This past July, the General Assembly of the Presbyterian Church (USA) did something I found troubling. It issued a resolution condemning the invasion of Iraq as "unwise, immoral and illegal." It wasn't the assembly's weighing in on a public issue that bothered me -- it does so almost every year. Nor was it the church's stand against the war -- I had questioned the invasion myself.
What took me aback was the stridency of the language. As soon as I heard it, I had the feeling it would cause problems in the pews. It didn't seem like the kind of statement that could inspire constructive conversation about a complex and controversial issue.
While people certainly come to church to receive clear moral guidance, they also come to engage in dialogue about difficult questions, and to find something that isn't readily available in the larger society -- a place where disagreement is handled gracefully and respectfully by people of shared religious values. Because this resolution stressed one point of view, I feared it would have a polarizing effect. It was a divider, not a uniter.
Sure enough, within a day of the resolution, I began to hear complaints from church members, especially active-duty or retired members of the armed forces. To them, the assembly's action had drawn a line in the sand. Some supporters of the war even began to talk about leaving the church. "If the line is drawn as a result of the convictions of the majority, then okay," observed my parishioner Mike Nelson, a career Air Force officer, fighter pilot and Vietnam combat veteran. But Mike said he doubted that the assembly was speaking for the majority of Presbyterians.
Though I've been encouraging people to ask questions about the wisdom of the invasion since before American forces entered Iraq, I object to this resolution because it does nothing to help my church members figure out what it means to be a follower of Christ in a time of war. It gives them no opening to discuss their concerns and wrestle with the conflicting feelings that arise at such a time.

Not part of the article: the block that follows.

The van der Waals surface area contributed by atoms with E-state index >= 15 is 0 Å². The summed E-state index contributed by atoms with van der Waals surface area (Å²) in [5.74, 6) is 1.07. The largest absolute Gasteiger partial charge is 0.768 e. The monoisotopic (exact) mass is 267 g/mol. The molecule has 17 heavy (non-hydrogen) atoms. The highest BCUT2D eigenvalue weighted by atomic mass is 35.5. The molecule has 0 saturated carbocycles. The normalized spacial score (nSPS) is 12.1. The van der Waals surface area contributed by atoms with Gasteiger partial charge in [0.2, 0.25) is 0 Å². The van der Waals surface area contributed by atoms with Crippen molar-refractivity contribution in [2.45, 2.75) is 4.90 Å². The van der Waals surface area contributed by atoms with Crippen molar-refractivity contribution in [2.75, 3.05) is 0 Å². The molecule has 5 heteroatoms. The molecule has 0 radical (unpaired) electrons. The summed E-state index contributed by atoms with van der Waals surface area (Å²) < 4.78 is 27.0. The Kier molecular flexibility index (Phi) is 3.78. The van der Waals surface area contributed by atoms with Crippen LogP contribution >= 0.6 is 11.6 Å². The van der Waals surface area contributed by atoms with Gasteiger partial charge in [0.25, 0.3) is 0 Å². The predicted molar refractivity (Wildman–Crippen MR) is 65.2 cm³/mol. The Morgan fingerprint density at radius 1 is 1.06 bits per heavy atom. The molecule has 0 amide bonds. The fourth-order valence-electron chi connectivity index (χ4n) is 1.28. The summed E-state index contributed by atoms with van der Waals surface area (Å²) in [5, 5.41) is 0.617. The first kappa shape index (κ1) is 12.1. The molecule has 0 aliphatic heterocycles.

Yes, we all need guidance as to what constitutes a moral approach to contentious issues such as war, stem cell research, gay marriage and abortion. But we aren't helped by resolutions that force people to be either insiders or outsiders, driven even further apart in a society that's already politically polarized.
Lately, I see this happening again and again, whether the issue is war in Iraq, homosexuality, abortion, politicians receiving Communion or the Israeli-Palestinian conflict. This last issue was the subject of another assembly resolution this summer, which called for the church to begin divesting itself of any interest in companies with business in Israel that is seen to be causing harm -- such as Caterpillar Inc., whose bulldozers are among those that Israeli forces use to demolish Palestinian homes.
"With the pronouncements on the Iraq war and divestment from Israel, I have lost members in my congregation," says Bill Teng, the pastor of Heritage Presbyterian Church in Alexandria and leader of our regional Presbyterian body, National Capital Presbytery. Most of the complaints he has heard regarding divestment have to do with "singling out" Israel for action. "What about North Korea, China and other countries that are oppressive and violent?" he is often asked.
Although Presbyterians enjoy freedom of conscience and aren't bound by these resolutions, many people object to having their donations used by a national body to send messages that don't represent their individual or congregational views. At the same time, people are struggling with these difficult issues, and they are looking for the church to teach, inform and inspire them -- to lead them with its pronouncements, instead of driving them away. So there's a tension between the perspective of the individual and the view of the church. This can be healthy and creative, but only when church pronouncements are firmly grounded in the Bible and theology, and are seen as being fair and nonpartisan.
This is, of course, easier said than done. Part of the problem with church pronouncements is that they are often too hastily made. My colleague Susan Andrews, pastor of Bradley Hills Presbyterian Church in Bethesda and a former leader of the General Assembly, believes that pronouncements have to be carefully written and carefully studied. When this effort is made, the resolutions "can help put theological and biblical foundations to what would otherwise be just political statements."